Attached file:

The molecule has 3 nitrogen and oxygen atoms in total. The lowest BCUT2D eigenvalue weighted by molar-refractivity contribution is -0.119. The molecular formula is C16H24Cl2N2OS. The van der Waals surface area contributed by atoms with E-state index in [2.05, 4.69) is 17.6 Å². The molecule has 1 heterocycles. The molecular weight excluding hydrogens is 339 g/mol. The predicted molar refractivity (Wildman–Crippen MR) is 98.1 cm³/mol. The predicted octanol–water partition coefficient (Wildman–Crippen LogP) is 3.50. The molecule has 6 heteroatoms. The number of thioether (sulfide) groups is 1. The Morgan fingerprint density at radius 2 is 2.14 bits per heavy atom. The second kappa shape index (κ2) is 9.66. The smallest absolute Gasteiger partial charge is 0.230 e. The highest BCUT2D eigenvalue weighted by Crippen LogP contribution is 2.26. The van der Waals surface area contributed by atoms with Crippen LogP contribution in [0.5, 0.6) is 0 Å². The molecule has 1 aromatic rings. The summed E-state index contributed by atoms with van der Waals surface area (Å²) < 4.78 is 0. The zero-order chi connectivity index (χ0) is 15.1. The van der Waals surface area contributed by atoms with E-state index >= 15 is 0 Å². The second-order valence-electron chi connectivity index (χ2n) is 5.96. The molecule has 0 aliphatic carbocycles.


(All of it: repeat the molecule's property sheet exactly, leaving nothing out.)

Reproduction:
The molecule has 3 nitrogen and oxygen atoms in total. The lowest BCUT2D eigenvalue weighted by molar-refractivity contribution is -0.119. The molecular formula is C16H24Cl2N2OS. The van der Waals surface area contributed by atoms with E-state index in [2.05, 4.69) is 17.6 Å². The molecule has 1 heterocycles. The molecular weight excluding hydrogens is 339 g/mol. The predicted molar refractivity (Wildman–Crippen MR) is 98.1 cm³/mol. The predicted octanol–water partition coefficient (Wildman–Crippen LogP) is 3.50. The molecule has 6 heteroatoms. The number of thioether (sulfide) groups is 1. The Morgan fingerprint density at radius 2 is 2.14 bits per heavy atom. The second kappa shape index (κ2) is 9.66. The smallest absolute Gasteiger partial charge is 0.230 e. The highest BCUT2D eigenvalue weighted by Crippen LogP contribution is 2.26. The van der Waals surface area contributed by atoms with Crippen LogP contribution in [0.5, 0.6) is 0 Å². The molecule has 1 aromatic rings. The summed E-state index contributed by atoms with van der Waals surface area (Å²) < 4.78 is 0. The zero-order chi connectivity index (χ0) is 15.1. The van der Waals surface area contributed by atoms with E-state index >= 15 is 0 Å². The second-order valence-electron chi connectivity index (χ2n) is 5.96. The molecule has 0 aliphatic carbocycles.